On September 15, 2017, St. Louis Circuit Judge Timothy Wilson acquitted former St. Louis Police Officer Jason Stockley of a first-degree murder charge in the killing of 24-year-old Lamar Smith. In 2016, the St. Louis Post-Dispatch obtained and released videos from the 2011 shooting of 24-year-old Anthony Lamar Smith, from which Former St. Louis Police officer Jason Stockley was charged with murder. The new videos showed Stockley exit his patrol car carrying a personal rifle, an unauthorized AK-47 style rifle, overtly violating St. Louis Police policy. Stockley killed Lamar Smith, then claimed a gun was found on him, but prosecutors only found Stockley’s DNA on the weapon. The video shows the former police officer rummaging through a duffel back in the backseat of his patrol car, likely to find a gun to plant on Smith. Prior to shooting Smith, Stockley said in a police dashcam video that he was “going to kill this motherf****r, don’t you know it.”
The verdict sparked protests and outrage across St. Louis, which have continued into this past weekend at the St. Louis Galleria. Since the protests began, the St. Louis Police Department’s actions have been appalling, symptomatic of a force in which an officer like Jason Stockley felt within his authority to kill an unarmed black man.
On September 16, the St Louis Police Department tweeted out the names and addresses of 33 protesters arrested, in a childish attempt to doxx and shame them. The practice raises concerns that the police are posing their own judgment on the protesters before a court decides on whether to convict them on the charges, circumventing due process and the rights that are supposed to be granted to American Citizens in our criminal justice system: innocent until proven guilty. For a police department that should be working to regain public trust after a high-profile police killing of an unarmed St. Louis citizen, posts like these only further eradicate said trust.
On September 17, the St. Louis County Police Department tweeted out a photo with a false claim that: “Officers confiscate bottles with unknown chemicals used to [sic] against police tonight in downtown.” In the picture, it was clear the bottles were marked “apple cider,” referring to apple cider vinegar, which is used to alleviate the symptoms of mace and pepper spray used by the police on protesters.
On September 18, the Washington Post reported police in St. Louis chanted “whose streets, our streets,” while arresting protesters, a disturbing sign of authoritarianism. On the same day, despite being paid overtime, the St. Louis Police Union used the protests to solicit donations for officers and the union from supporters who favored the police over the protesters.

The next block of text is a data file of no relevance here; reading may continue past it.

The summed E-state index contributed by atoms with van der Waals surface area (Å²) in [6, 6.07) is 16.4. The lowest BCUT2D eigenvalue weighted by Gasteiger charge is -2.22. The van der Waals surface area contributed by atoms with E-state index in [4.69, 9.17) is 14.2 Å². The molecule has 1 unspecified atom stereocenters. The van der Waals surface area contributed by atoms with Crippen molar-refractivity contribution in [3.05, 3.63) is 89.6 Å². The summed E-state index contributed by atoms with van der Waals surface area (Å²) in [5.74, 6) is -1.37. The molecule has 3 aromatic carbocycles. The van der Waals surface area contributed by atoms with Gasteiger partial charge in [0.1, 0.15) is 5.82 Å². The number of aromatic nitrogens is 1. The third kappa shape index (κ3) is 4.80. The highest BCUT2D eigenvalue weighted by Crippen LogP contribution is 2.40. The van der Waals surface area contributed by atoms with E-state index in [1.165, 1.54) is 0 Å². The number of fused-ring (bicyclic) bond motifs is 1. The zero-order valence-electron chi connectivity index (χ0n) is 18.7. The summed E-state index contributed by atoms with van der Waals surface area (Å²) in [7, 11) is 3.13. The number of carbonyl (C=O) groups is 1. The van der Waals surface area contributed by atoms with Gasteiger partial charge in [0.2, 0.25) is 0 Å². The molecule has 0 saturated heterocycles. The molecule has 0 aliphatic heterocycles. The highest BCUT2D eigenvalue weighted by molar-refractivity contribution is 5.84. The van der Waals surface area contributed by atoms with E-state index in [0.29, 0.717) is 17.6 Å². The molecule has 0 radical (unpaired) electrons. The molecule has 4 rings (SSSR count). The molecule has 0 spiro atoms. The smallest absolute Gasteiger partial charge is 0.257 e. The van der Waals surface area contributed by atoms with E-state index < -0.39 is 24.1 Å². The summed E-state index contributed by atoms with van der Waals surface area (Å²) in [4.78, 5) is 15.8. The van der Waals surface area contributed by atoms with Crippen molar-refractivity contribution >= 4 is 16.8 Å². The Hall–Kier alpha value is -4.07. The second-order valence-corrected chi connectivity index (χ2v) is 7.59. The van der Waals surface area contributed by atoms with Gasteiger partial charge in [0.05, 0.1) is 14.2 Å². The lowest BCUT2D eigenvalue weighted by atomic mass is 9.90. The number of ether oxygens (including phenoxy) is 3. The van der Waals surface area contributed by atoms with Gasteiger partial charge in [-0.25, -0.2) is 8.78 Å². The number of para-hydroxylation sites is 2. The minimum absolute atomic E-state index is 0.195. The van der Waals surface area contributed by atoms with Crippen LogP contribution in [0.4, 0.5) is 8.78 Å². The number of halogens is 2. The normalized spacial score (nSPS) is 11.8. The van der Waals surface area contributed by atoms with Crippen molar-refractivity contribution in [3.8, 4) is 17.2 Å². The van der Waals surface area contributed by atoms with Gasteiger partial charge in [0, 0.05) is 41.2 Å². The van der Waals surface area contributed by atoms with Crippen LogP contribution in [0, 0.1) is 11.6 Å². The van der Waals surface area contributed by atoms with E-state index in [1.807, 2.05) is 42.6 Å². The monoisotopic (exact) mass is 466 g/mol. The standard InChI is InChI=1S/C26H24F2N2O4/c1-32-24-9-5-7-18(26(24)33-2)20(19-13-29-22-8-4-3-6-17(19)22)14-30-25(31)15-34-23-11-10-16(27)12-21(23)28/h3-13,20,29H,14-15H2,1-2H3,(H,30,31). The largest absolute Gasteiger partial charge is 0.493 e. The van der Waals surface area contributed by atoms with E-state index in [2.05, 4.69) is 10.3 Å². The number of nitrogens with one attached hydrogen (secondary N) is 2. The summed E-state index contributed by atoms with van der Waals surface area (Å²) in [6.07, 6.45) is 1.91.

During the most recent protests at a mall in St. Louis, police from St. Louis and St. Louis County pushed narratives smearing and harassing protesters, including trying to push back against criticism for a police officer choking and slamming a grandmother, Rev. Dr. Karla Frye, who was trying to help her 13-year-old son who was being choked by a police officer at the protests. The St. Louis County Police Department retweeted a claim from a local journalist that a trash can thrown by a protester started the violent scene between police and protesters, but a video from a local Fox News affiliate shows an older woman having trouble tipping over a trash can by an escalator, hardly the violent scene propagated by the police.
This photo shows a police officer choking the abovementioned 13-year-old, who is reportedly asthmatic:
Another angle that shows the other side (aka the cop choking out the kid) pic.twitter.com/YSSZkNClpJ
— Girlsville (@Girlsville) September 24, 2017
The police have been immensely criticized for their excessive tactics in handling the protests, inciting a civil rights lawsuit by the ACLU. A press release from the ACLU noted, “The ACLU lawsuit focuses on police misconduct using chemical weapons, interfering with video of police activity and violating due process during Sunday night’s ‘kettling’ incident in downtown St. Louis.”
The St. Louis Post-Dispatch has demanded charges against one of its journalists be dropped for covering the protests. Post-Dispatch Editor Gilbert Bailon said in an article published by the paper on September 21, “When St. Louis police arrested Mike, after he fully identified himself while covering the protests, they violated basic tenets of our democracy. Additionally, the physical abuse he suffered during the arrest is abhorrent and must be investigated. The Post-Dispatch is calling for our city leaders to immediately implement policies that will prevent journalists from being arrested without cause.”
On September 26, the St. Louis Post-Dispatch reported that the St. Louis Police Department, in their haste to violently assault protesters, managed to beat and arrest an undercover officer:
That incident began when two uniformed officers near the protest ordered the man to show his hands, sources said. When he refused, they knocked him down and hit him at least three times and zip tied his hands behind his back. When he stood up, his mouth was bloodied, the sources said.
The protests in St. Louis are ongoing, and the false narratives, and antagonizing rhetoric from the St. Louis Police are unlikely to subside as a supplement to these excessive police tactics against protesters and bystanders.
Correction: This article has been updated to reflect that Jason Stockley’s acquittal was by a judge. An earlier version incorrectly stated that the acquittal was by a jury. Stockley waived his right to a trial by jury.